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West Coast Video

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West Coast Video

West Coast Video
Industry Video rental shop
Fate Liquidation
Founded 1983
Defunct 2009
Headquarters Langhorne, Pennsylvania, United States
Area served United States, Canada, Peru
Products Retailing and renting of DVD and, video games
Parent Independent
Website WestCoastVideo.com (Archived Version)

West Coast Video was a chain of video rental stores founded in 1983. The company became defunct in 2009, but existing stores could continue to use the West Coast Video banner and run independently. Many locations have since closed, but a few remain open today.

History

1980s: inception, acquisitions and expansion

In 1983, Elliot Stone opened the first West Coast Video store in Northeast Philadelphia. During the next three months, Stone established the chain by launching three more stores.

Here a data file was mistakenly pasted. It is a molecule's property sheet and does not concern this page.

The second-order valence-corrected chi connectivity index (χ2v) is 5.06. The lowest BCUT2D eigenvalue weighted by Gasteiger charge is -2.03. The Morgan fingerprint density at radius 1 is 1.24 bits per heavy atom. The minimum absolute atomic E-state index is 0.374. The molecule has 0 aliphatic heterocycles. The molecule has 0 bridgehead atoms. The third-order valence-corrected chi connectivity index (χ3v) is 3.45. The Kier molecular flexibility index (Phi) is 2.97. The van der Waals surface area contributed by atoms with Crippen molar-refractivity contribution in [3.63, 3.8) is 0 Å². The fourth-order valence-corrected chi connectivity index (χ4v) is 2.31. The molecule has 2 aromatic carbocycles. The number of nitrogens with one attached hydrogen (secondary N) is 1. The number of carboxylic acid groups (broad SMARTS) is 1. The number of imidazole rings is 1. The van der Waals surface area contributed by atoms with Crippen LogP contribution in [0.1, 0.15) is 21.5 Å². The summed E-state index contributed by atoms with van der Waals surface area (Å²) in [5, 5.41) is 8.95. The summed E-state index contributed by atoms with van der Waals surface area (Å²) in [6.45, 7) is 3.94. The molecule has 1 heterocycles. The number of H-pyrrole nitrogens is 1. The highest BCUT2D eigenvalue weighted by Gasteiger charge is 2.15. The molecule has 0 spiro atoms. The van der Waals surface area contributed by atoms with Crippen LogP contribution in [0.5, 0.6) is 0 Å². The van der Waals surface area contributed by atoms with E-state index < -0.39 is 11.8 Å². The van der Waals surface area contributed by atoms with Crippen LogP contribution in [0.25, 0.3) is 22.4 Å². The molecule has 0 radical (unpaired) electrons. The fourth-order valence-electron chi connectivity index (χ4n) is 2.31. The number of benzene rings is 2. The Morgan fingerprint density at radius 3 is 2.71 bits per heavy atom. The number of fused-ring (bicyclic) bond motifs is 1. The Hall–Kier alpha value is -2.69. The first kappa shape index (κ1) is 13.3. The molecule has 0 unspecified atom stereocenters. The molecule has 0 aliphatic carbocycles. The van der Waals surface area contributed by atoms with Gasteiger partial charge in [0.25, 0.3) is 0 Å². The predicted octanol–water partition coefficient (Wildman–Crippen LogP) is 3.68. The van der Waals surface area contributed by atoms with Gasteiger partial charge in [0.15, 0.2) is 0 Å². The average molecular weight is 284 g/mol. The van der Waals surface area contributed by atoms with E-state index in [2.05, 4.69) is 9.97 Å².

West Coast Video acquired all 455 National Video stores in September 1988. The chain now had 660 stores in total, making it the world's largest video rental chain at that time.[1]

1990s: bankruptcy, restructuring, online presence, and lawsuit

West Coast Video has been sued for using the "MovieBuff" trademark on its website's HTML metatags.

West Coast Video had a revenue of $250 million in 1990. The chain opened its first Canadian store in 1991. It was located in the Orleans region of Ottawa, Canada. However, West Coast faced financial difficulties due to increased competition in the video rental industry. The company reported a $120 million revenue in 1991, less than half of what it made the previous year.[2] The company filed for Chapter 11 bankruptcy in March 1992 and had a positive cash flow six months later.

In 1993, the West Coast Video company changed its name to West Coast Entertainment Corporation. It would eventually create additional brands. During that same year, a second store in Canada was opened in The Glebe neighborhood of Ottawa. The GamePower Headquarters video game stores franchise was launched in 1994.

Online websites for West Coast Video were launched in May 1999. This included an online shopping store that sold movies.[1]

In March 1999, West Coast Video was sued for using the "MovieBuff" trademark on its website's HTML metatags.